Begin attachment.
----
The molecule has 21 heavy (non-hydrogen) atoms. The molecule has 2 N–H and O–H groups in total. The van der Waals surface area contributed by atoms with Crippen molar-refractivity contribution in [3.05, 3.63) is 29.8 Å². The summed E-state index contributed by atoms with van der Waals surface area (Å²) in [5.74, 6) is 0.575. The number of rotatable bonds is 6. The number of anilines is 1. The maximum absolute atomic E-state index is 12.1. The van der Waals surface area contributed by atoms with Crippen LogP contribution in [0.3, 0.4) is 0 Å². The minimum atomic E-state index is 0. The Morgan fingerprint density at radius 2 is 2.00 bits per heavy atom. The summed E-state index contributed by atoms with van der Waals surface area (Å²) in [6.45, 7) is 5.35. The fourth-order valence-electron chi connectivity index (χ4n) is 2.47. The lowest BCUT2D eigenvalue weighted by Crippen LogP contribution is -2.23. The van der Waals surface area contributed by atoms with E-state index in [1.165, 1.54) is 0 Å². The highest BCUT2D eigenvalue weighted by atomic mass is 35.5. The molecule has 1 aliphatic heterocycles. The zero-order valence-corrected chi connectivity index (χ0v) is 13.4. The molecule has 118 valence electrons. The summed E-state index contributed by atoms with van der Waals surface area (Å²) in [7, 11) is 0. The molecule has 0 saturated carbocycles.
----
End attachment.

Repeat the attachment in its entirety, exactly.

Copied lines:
The molecule has 21 heavy (non-hydrogen) atoms. The molecule has 2 N–H and O–H groups in total. The van der Waals surface area contributed by atoms with Crippen molar-refractivity contribution in [3.05, 3.63) is 29.8 Å². The summed E-state index contributed by atoms with van der Waals surface area (Å²) in [5.74, 6) is 0.575. The number of rotatable bonds is 6. The number of anilines is 1. The maximum absolute atomic E-state index is 12.1. The van der Waals surface area contributed by atoms with Crippen LogP contribution in [0.3, 0.4) is 0 Å². The minimum atomic E-state index is 0. The Morgan fingerprint density at radius 2 is 2.00 bits per heavy atom. The summed E-state index contributed by atoms with van der Waals surface area (Å²) in [6.45, 7) is 5.35. The fourth-order valence-electron chi connectivity index (χ4n) is 2.47. The lowest BCUT2D eigenvalue weighted by Crippen LogP contribution is -2.23. The van der Waals surface area contributed by atoms with E-state index in [1.165, 1.54) is 0 Å². The highest BCUT2D eigenvalue weighted by atomic mass is 35.5. The molecule has 1 aliphatic heterocycles. The zero-order valence-corrected chi connectivity index (χ0v) is 13.4. The molecule has 118 valence electrons. The summed E-state index contributed by atoms with van der Waals surface area (Å²) in [7, 11) is 0. The molecule has 0 saturated carbocycles.